Wednesday, August 3, 2011

Our Brave New World

Inspired by the countless references by Neil Postman and others I have decided to read Huxley's (1932) Brave New World. I've actually become quite obsessed with it these past few days and have gone so far as to watch both movie versions of the book. The older one, which I believe was originally a 1980 mini series, is probably closer to the book although neither stays completely true to Huxley's text. One scene from the film struck me as quite powerful, more so than it did in the text:



"Recent implies past. Improvement implies progress. And if the present is perfect then there cannot be any progress."

"Of Course."

"And even the word why--why, that's the most dangerous of all. It raises the whole question of purpose."


Does this sound familiar? Prescribed training sessions? Scripted lessons? Society which holds consumption up as the ultimate virtue? This is indeed where we are headed in this country if we let our current education policies run their course. In the book, the future "Other Place" is a place which has eradicated art, history, family, and emotion and replaced it with standardized people who serve one purpose, to drive the economy through consumption; and in so doing endlessly indulge themselves in an orgy of shallow pleasures. Isn't this the kind of values and ethic portrayed to us on television, in the movies, and on billboard advertisements. Have you watched much television lately? To what purpose is this reality TV but to condition people into thinking there is a different norm to which they ought to aspire to?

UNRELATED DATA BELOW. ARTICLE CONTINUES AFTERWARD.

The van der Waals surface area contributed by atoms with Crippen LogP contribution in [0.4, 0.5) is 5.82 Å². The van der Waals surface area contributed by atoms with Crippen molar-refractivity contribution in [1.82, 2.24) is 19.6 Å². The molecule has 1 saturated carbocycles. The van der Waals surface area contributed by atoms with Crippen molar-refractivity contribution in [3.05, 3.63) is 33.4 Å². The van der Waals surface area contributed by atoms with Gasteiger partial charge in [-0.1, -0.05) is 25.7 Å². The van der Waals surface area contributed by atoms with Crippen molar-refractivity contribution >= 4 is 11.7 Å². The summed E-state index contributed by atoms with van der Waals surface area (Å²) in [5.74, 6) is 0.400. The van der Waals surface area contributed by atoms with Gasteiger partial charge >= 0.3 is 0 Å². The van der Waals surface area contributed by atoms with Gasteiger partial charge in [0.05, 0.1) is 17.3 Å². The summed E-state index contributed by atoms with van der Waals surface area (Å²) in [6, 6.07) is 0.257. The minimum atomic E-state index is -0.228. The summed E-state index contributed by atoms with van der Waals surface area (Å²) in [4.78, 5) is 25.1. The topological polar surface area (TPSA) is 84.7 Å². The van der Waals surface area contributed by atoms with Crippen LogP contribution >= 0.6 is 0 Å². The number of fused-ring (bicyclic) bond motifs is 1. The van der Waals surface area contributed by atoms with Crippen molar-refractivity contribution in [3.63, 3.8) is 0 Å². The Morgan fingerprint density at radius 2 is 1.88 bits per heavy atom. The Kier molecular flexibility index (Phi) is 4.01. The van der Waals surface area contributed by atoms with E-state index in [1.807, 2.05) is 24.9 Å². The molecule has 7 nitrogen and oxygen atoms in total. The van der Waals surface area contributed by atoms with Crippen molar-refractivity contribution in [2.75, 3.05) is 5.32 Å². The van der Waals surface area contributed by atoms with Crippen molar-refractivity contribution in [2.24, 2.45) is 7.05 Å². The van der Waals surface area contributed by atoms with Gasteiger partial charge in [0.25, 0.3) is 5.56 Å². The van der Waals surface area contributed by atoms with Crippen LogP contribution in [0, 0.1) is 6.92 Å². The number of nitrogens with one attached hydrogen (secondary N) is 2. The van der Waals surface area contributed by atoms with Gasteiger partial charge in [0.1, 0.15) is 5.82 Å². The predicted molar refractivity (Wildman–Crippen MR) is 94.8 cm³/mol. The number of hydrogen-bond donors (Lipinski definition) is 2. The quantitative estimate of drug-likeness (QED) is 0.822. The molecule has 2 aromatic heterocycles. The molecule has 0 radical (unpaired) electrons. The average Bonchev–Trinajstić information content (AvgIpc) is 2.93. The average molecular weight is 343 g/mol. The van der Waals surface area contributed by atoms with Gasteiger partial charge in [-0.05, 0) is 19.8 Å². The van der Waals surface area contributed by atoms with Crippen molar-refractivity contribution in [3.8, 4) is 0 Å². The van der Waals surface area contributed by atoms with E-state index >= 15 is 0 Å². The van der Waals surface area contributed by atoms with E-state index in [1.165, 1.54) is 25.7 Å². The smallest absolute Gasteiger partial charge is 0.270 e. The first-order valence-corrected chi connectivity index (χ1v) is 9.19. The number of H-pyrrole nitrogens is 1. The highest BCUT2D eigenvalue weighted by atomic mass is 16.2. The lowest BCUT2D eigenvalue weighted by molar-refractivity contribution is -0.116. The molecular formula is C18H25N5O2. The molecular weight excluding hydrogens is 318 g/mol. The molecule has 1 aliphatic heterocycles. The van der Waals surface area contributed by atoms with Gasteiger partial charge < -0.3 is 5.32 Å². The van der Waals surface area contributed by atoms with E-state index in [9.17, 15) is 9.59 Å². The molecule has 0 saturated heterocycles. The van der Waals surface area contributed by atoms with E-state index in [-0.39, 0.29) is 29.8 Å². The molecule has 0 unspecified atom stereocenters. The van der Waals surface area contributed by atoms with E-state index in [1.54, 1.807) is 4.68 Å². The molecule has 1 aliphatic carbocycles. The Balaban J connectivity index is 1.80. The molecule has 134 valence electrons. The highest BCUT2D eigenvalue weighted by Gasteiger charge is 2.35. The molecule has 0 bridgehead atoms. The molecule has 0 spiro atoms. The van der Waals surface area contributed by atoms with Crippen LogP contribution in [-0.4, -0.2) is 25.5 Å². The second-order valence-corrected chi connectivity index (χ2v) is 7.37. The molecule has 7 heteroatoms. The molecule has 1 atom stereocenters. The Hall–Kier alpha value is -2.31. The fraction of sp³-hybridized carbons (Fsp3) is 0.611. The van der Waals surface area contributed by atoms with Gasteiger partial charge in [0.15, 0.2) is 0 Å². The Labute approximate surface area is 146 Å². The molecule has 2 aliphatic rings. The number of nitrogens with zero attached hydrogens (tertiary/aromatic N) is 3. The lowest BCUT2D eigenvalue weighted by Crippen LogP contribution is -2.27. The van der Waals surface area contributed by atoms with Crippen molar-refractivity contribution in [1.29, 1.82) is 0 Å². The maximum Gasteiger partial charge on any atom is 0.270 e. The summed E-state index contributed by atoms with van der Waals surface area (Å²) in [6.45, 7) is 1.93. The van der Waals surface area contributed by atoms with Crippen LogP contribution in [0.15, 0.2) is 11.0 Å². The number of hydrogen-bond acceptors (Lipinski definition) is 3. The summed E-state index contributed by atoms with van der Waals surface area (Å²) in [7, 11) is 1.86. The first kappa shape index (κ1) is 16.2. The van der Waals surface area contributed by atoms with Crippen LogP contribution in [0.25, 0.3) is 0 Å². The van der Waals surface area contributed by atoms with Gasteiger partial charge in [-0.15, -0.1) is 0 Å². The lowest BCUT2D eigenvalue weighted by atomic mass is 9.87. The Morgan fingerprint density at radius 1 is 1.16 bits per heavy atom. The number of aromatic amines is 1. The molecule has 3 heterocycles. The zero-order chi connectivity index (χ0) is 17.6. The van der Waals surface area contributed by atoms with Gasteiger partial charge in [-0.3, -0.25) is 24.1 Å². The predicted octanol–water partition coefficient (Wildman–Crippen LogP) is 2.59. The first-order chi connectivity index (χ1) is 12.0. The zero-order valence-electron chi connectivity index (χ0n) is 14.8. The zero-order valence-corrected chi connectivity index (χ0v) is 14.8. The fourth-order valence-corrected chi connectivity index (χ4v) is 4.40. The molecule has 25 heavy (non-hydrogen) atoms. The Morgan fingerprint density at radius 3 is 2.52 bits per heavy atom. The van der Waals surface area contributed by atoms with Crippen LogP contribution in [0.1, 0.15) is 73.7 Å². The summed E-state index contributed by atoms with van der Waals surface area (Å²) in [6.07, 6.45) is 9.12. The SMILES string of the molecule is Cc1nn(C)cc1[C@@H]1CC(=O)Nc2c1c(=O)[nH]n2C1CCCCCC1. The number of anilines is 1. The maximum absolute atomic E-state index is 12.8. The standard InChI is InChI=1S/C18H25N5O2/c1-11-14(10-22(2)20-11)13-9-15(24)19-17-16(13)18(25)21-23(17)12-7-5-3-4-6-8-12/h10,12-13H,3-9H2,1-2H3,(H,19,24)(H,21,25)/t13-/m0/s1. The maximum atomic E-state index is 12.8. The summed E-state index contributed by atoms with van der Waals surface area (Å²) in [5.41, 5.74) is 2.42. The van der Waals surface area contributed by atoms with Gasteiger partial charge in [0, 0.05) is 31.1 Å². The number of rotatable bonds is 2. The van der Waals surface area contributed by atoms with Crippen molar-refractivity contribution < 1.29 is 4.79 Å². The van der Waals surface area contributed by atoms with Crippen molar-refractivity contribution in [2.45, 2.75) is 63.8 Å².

It is good to buy things:



It is bad to keep them:



So, it is better to just clean house and throw it away:



And it is cool to be promiscuous, uneducated, and just endlessly party:



I mean, don't those kids look happy? And to boot, they are all famous. They didn't get an education, what a waste of time. No, they are revered because they are good consumers and completely self-indulgent.

Besides, education will only bring you misery. Just look at how teachers are treated. Teachers have education and they don't get paid very much and are continuously being degraded. And besides, the news tells us that most teachers are ineffective and grossly overpaid for their work. No one likes that. Nope, you are better off trying to become famous like Snookie or the Situation and spend all your time having fun.

As for being original and creative, that's overrated and unnecessary because now we have talent shows and karaoke. Places where original work is not valued (skip to 0 min 47 sec):



or to put it more elaborately:



I think Huxley had us pegged.

In the book, the character Bernard Marx makes this statement, "what would it be like if I could, if I were free—not enslaved by my conditioning."

We should ask that of ourselves as well. First, we must become aware of our own conditioning (not an easy feat). Then, we must have the capacity to imagine life differently. But then, if we reject our conditioning we risk banishment, don't we?

Any ideas on how to do this?

1 comment:

Joe Bower said...

I enjoyed the connections you made between seemingly disconnected ideas.

Your post reminded me of something I read a while back about Huxley being right and Orwell being wrong. Have you seen this comic? http://www.acceleratingfuture.com/michael/blog/images/Amusing-Ourselves-To-Death.jpg